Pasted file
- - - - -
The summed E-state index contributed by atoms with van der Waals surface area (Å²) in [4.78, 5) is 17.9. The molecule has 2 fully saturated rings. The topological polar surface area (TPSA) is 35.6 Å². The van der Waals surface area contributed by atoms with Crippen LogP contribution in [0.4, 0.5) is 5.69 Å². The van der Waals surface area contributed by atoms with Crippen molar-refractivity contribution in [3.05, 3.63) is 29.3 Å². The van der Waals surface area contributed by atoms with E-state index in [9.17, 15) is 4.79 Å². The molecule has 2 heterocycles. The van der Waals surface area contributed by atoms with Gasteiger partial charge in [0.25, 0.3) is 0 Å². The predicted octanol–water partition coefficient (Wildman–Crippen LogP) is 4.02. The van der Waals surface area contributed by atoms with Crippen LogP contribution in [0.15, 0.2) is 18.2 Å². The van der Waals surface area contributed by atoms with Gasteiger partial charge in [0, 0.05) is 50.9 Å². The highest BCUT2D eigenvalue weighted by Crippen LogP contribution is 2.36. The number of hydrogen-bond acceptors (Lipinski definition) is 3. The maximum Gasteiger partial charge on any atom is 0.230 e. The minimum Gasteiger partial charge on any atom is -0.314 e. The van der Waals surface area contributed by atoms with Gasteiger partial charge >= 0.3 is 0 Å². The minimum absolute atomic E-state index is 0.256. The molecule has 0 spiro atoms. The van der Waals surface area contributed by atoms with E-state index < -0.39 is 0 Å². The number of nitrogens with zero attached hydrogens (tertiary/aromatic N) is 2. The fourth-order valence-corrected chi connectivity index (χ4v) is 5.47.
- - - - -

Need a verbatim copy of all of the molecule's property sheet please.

The summed E-state index contributed by atoms with van der Waals surface area (Å²) in [4.78, 5) is 17.9. The molecule has 2 fully saturated rings. The topological polar surface area (TPSA) is 35.6 Å². The van der Waals surface area contributed by atoms with Crippen LogP contribution in [0.4, 0.5) is 5.69 Å². The van der Waals surface area contributed by atoms with Crippen molar-refractivity contribution in [3.05, 3.63) is 29.3 Å². The van der Waals surface area contributed by atoms with E-state index in [9.17, 15) is 4.79 Å². The molecule has 2 heterocycles. The van der Waals surface area contributed by atoms with Gasteiger partial charge in [0.25, 0.3) is 0 Å². The predicted octanol–water partition coefficient (Wildman–Crippen LogP) is 4.02. The van der Waals surface area contributed by atoms with Crippen LogP contribution in [0.15, 0.2) is 18.2 Å². The van der Waals surface area contributed by atoms with Gasteiger partial charge in [0, 0.05) is 50.9 Å². The highest BCUT2D eigenvalue weighted by Crippen LogP contribution is 2.36. The number of hydrogen-bond acceptors (Lipinski definition) is 3. The maximum Gasteiger partial charge on any atom is 0.230 e. The minimum Gasteiger partial charge on any atom is -0.314 e. The van der Waals surface area contributed by atoms with Gasteiger partial charge >= 0.3 is 0 Å². The minimum absolute atomic E-state index is 0.256. The molecule has 0 spiro atoms. The van der Waals surface area contributed by atoms with E-state index < -0.39 is 0 Å². The number of nitrogens with zero attached hydrogens (tertiary/aromatic N) is 2. The fourth-order valence-corrected chi connectivity index (χ4v) is 5.47.